Feature: When beekeeping becomes a livelihood

Bothwell Patsika inspecting his beehives in Chief Mutambara’s area, Chimanimani, Manicaland province, recently

WALKING up and down in the tall grasses and thick bushes risking being bitten by black mambas and king cobras has become a daily routine for Bothwell Patsika (42) who has come to realise that the benefits of the exercise far outweigh the risk of dying from a snake bite.

Patsika is into apiculture, the art of beekeeping and honey production which he plies along Chimanimani mountains in Manicaland province.

On any given forage in the verdant forests every three months to harvest honey from his more than 400 hives, he scales at least four mountains — Guhune, Chikofa, Muzambiya and Mhandarume — in Chief Mutambara’s area of Chimanimani.

After harvesting, he travels more than 400 kilometres to Harare’s dormitory town of Chitungwiza where he has set up a makeshift tuckshop for the honey.

He started his project in 2008 during the country’s worst-ever economic downturn when hyperinflation peaked to over 500 billion percent, shutting down companies and rendering thousands jobless.

Redundant, Patsika hatched his business plan after recalling that his late father used to be a beekeeper for family consumption only. He realised that there was potential in honey production and immediately decided to earn a living by selling honey to the country’s urbanites.

“I got this business concept from my late father, who had makeshift traditional beehives which he used to harvest to feed the family, particularly on special occasions,” he recalled.

“I then decided to make professional beehive boxes which are scattered all over Guhune, Chikofa, Muzambiya and Mhandarume mountains about three kilometres from my home area. To date I have 420-450 beehive boxes which are all occupied by bee colonies.

“I sell a 0,5-litre container of honey for $5 and one beehive produces an average of 25 litres of unprocessed honey, which translates to about 20 litres of processed honey,” he said.

To acquire the required skills and knowledge on beekeeping, he enrolled for training on apiculture through non-governmental organisations.

“The rest is now history,” he chuckled.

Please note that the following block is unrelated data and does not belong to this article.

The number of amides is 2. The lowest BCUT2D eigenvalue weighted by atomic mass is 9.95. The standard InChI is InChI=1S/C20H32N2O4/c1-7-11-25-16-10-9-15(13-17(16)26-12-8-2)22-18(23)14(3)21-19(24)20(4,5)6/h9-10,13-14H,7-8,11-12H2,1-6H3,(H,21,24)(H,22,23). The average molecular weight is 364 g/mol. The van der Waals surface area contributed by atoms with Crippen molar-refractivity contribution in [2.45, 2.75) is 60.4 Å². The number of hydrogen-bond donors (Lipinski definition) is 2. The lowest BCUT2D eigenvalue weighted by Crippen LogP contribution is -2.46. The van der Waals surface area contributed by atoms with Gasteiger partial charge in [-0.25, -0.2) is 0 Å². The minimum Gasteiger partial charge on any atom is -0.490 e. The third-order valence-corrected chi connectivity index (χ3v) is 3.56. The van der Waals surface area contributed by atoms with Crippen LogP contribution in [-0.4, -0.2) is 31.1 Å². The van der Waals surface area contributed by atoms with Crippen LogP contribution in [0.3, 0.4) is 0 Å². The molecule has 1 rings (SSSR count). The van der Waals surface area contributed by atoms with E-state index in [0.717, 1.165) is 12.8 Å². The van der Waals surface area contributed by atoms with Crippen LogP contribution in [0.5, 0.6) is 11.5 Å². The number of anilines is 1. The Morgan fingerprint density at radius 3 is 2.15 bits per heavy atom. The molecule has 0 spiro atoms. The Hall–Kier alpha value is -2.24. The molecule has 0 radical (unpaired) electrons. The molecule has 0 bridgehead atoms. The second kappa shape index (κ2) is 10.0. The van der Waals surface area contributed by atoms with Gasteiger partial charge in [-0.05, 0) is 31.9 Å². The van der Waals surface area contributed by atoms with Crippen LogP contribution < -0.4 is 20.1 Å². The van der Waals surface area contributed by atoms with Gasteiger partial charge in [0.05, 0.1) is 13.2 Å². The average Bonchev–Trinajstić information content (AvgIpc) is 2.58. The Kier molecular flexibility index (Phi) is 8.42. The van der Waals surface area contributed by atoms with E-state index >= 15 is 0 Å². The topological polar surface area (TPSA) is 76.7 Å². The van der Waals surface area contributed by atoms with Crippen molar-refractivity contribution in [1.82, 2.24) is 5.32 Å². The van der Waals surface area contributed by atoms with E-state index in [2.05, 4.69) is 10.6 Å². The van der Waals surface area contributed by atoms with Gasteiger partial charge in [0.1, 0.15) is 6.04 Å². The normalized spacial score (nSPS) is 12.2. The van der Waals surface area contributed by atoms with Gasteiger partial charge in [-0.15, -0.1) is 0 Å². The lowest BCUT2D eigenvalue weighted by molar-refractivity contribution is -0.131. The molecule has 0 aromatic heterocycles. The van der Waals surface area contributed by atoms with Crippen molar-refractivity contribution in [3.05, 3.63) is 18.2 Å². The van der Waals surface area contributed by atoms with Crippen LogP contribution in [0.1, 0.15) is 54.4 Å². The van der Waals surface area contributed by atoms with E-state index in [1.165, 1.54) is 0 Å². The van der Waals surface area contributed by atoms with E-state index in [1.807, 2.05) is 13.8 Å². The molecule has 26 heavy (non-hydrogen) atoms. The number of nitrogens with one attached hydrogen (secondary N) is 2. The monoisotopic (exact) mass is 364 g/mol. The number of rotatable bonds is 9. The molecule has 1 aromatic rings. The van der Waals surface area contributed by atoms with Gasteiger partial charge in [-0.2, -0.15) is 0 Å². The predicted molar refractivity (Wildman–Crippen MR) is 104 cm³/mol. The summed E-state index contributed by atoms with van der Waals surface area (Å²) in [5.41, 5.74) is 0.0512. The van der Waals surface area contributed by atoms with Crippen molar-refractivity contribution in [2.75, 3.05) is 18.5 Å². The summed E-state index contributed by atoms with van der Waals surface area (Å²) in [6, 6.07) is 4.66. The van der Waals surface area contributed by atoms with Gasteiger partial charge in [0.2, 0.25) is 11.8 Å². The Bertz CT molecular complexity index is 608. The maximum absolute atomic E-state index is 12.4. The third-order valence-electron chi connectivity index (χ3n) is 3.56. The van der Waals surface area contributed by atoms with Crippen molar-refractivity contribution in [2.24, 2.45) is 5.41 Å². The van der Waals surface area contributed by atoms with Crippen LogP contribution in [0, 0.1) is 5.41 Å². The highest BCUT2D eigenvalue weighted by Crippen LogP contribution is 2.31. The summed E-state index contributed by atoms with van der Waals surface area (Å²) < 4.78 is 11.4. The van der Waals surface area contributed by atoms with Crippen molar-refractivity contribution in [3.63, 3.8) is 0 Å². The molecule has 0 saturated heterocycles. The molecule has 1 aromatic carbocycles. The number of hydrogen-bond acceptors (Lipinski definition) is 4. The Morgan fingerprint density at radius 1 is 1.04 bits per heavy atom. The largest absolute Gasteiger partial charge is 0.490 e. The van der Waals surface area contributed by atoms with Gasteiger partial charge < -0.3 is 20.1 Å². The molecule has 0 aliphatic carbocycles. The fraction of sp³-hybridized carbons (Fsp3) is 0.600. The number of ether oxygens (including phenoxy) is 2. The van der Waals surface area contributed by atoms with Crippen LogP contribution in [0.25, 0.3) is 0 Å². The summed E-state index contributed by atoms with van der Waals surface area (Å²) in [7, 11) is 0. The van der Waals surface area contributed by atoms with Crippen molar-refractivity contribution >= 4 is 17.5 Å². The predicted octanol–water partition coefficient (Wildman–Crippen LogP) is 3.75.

Through hardwork and perseverance, Patsika has seen his business grow from strength-to-strength such that he is challenged to employ more manpower to cater for rising demand.

“Due to the growth of my business, after every three months I normally harvest 630 litres of honey.

“I have employed four people, who assist me with harvesting, filtering and selling the honey. Since the business is growing at a faster pace, my wish is to go commercial and hope to buy state-of-the-art equipment in South Africa where a honey extractor machine is sold at a reasonable price of R20 000.

“Furthermore, I wish to have proper protective clothing, especially when harvesting, such as a beekeeping suit, which consists of long sleeves and long pants to protect the beekeeper. Sometimes bee suits come with a hat and veil as well as an overall, gloves and gumboots.”

Despite the country’s unrelenting economic challenges, the year 2023 marks 15 years of an energy-sapping journey for Patsika.

“Through apiculture, I’m currently able to pay school fees for five underprivileged children at Nhedziwa Primary School in Mutambara.

“I have also managed to build proper accommodation for my family, send my children to school and buy a vehicle which helps me to be mobile when conducting my day-to-day business,” Patsika said.

Although he has achieved success, Patsika’s story cannot be complete without mentioning the struggles he encountered.

“I have encountered a lot of challenges, especially with honey badgers which from time-to-time wreak havoc on my beehives, as well as thieves who are forcing me to employ extra manpower to patrol the mountainous area.

“I have big challenges, particularly when harvesting, there is no good road network such that I use a scotchcart to ferry the harvested honey, thereby taking more time,” he told NewsDay.

Patsika also does not have a proper selling place for his honey and his makeshift tuckshop has been demolished several times by the Chitungwiza municipal police.

The weather has also affected his business as the Eastern Highlands has of late been receiving unusually heavy rains that are destroying his beehives.

“I made a huge loss in 2021 when Cyclone Idai demolished almost half of my beehive boxes and it forced me to go back to the drawing board.

“I also have problems with diseases that attack my bees such as chalkbrood, acarapisosis and varroosis,” he said.

Beekeeping has been described as one of the thriving businesses in places like Manicaland province where the climate is conducive. Besides honey, apiculture produces wax, which is mainly used to make candles.

Patsika hopes to one day tap into the  Chinese market, which is the world’s largest consumer of honey, where 238 000 tonnes of honey are devoured annually.

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